If the transdermal application was considered, it was necessary to check the skin permeability of the drug. The skin permeability of CVD and chitosan-based systems was obtained by using the Skin-PAMPA system. This system is built up as the system described above. Solutions of the drug (25 mg/1000 mL) and its systems were fully dissolved in a buffer at pH 6.5 and added to the donor compartments, corresponding to the skin environment. The acceptor solution was adjusted to pH 7.4. The plates were put together and incubated at 32 °C for 240 min in a humidity-saturated atmosphere. The CVD concentrations were determined by using the UV spectrophotometer (λmax = 240 nm).
The apparent permeability coefficient (Papp) was calculated by using the equation given above.

3.11. In Vitro Assessment of Mucin–Chitosan Bioadhesive Bond Strength

Due to the fact that mucins, high molecular weight glycoproteins, occurs in normal skin in small amounts, a viscometric method was used to quantify mucin–chitosan bioadhesive bond strength. The assessment was performed according to the method described by Hassan and Gallo [54]. Dried mucin was hydrated with 0.1 mol/L acetate buffer by gentle stirring for 3 h at room temperature to obtain a dispersion of 20% (w/v). Powders CVD-chitosan systems in concentration 1% were also dissolved in 0.1 mol/L acetate buffer. 6 mL of mucin dispersion (20% w/v) were mixed with 2 mL of powder systems for 15 min. Viscosities of CVD-chitosan systems were measured at room temperature at the shear rate in the range 9.3–93.0 s−1 by using Brookfield DV2T Viscometer.
The viscosity coefficient of a hydrophilic dispersion containing mucin and a bioadhesive polymer was calculated from the following equation:
ηt = ηm + ηp + ηb
where ηt is the viscosity coefficient of the system, and ηm and ηp are the individual viscosity coefficients of music and bioadhesive polymer, respectively, and ηb is the viscosity of component due to bioadhesion and can be obtained by rearranging above equation:
ηb = ηt − ηm − ηp
The force of bioadhesion F represented the additional intermolecular frictional force per unit area and was determined by:
F = ηbσ
where σ is the rate of shear per second.

4. Conclusions

Preparation of the CVD-chitosan system by kneading allows obtaining a physical mixture in which CVD’s physicochemical properties essential for the functioning of sustained-release delivery systems were modified. The addition of chitosan in weight ratio 1:1 and 1:5 resulted in improved CVD solubility in the environment simulating the stomach–intestine as well as skin conditions. Chitosan did not adversely affect the cell membranes’ model system’s permeability, both in the gastrointestinal tract and in the skin model. The bioadhesion study showed better properties of chitosan 80/1000; in both cases, increasing the amount of chitosan in the system increased the viscosity, improving the system’s bioadhesion.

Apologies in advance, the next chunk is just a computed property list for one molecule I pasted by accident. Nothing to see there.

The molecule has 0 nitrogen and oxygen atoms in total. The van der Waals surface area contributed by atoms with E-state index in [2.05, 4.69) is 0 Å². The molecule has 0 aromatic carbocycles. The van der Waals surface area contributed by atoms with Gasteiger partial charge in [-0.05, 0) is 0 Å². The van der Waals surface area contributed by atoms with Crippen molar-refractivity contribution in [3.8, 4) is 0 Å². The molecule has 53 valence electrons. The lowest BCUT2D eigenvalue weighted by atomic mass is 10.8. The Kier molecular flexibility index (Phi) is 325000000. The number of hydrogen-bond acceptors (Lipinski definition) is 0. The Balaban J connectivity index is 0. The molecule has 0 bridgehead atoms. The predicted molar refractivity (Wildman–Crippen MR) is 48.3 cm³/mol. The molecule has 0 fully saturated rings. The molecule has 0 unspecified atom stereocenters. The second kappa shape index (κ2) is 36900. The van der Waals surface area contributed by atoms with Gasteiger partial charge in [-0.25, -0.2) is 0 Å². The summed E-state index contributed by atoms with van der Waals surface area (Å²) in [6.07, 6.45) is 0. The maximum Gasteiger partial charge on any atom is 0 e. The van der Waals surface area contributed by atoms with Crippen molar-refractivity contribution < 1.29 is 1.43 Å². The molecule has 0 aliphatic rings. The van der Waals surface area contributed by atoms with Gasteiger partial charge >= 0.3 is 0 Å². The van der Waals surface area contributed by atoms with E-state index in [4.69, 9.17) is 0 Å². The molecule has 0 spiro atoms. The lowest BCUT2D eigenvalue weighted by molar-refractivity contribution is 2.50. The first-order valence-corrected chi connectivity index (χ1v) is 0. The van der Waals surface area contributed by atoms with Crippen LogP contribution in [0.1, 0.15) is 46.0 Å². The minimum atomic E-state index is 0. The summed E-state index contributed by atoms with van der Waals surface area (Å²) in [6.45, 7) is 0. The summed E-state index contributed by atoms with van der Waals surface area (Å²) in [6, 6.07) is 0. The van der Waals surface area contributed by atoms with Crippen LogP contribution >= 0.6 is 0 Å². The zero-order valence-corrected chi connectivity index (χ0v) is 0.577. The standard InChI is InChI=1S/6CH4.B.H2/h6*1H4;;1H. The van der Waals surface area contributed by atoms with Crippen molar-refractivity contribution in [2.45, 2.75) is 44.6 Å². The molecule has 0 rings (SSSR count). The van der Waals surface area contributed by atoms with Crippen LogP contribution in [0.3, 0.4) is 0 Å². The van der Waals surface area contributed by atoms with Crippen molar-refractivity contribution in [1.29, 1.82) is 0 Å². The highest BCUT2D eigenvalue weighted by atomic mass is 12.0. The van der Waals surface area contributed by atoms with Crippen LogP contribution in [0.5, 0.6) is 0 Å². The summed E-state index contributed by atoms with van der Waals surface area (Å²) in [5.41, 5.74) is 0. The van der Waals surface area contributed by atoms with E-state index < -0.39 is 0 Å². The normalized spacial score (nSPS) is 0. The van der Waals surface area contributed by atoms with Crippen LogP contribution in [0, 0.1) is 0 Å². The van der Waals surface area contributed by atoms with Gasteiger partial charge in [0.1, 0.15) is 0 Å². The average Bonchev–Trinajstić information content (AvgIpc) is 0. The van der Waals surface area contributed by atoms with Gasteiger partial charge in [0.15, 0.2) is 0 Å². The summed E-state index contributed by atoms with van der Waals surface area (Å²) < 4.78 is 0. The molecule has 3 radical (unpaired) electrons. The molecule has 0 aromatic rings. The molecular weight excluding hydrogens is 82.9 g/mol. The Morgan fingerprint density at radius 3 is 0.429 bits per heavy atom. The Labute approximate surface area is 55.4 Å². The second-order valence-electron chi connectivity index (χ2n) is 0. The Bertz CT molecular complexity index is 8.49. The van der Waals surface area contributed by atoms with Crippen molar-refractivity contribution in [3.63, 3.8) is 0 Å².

The conducted research and the obtained results indicate a significant potential of using chitosan as an excipient in modern drug delivery systems of CVD.

Supplementary Materials

The following are available online at, Figure S1: TGA curves of the thermal degradation of CVD and the solid systems of: CVD-chitosan 80/500 (a) and CVD-chitosan 80/1000 (b), Table S1: Validation parameters of UHPLC-DAD method, Table S2: Values of coefficients f1 and f2 at pH 1.2, Table S3: Values of coefficients f1 and f2 at pH 6.8.

Author Contributions

Conceptualization, S.S. and J.C.-P.; methodology, S.S., M.P.-W., N.R. and A.M.; software, S.S. and N.R.; validation, S.S.; formal analysis, S.S., M.P.-W., N.R., A.M. and J.C.-P.; investigation, S.S. and M.P.-W.; resources, M.P.-W. and J.C.-P.; data curation, S.S., M.P.-W. and N.R.; writing—original draft preparation, S.S., M.P.-W. and J.C.-P.; writing—review and editing, S.S., M.P.-W., K.G.-M., K.S. and J.C.-P.; visualization, S.S.; supervision, J.C.-P.; project administration, J.C.-P.; funding acquisition, J.C.-P. All authors have read and agreed to the published version of the manuscript.


This research was funded by the Ministry of Science and Higher Education, “Najlepsi z Najlepszych 3.0”, grant number MNiSW/2019/149/DiR/NN3 and co-funded by Poznan University of Medical Sciences, under ProScience—Young Scientists grant.

Institutional Review Board Statement

Not applicable.

Informed Consent Statement

Not applicable.

Data Availability Statement

Data is contained within the article and Supplementary Materials.

Conflicts of Interest

The authors declare that they have no conflict of interest.


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Figure 1. Powder X-ray diffractograms of the solid samples with chitosan 80/500 (a) and chitosan 80/1000 (b) 2θ positions of the principal diffraction peaks are shown for CVD.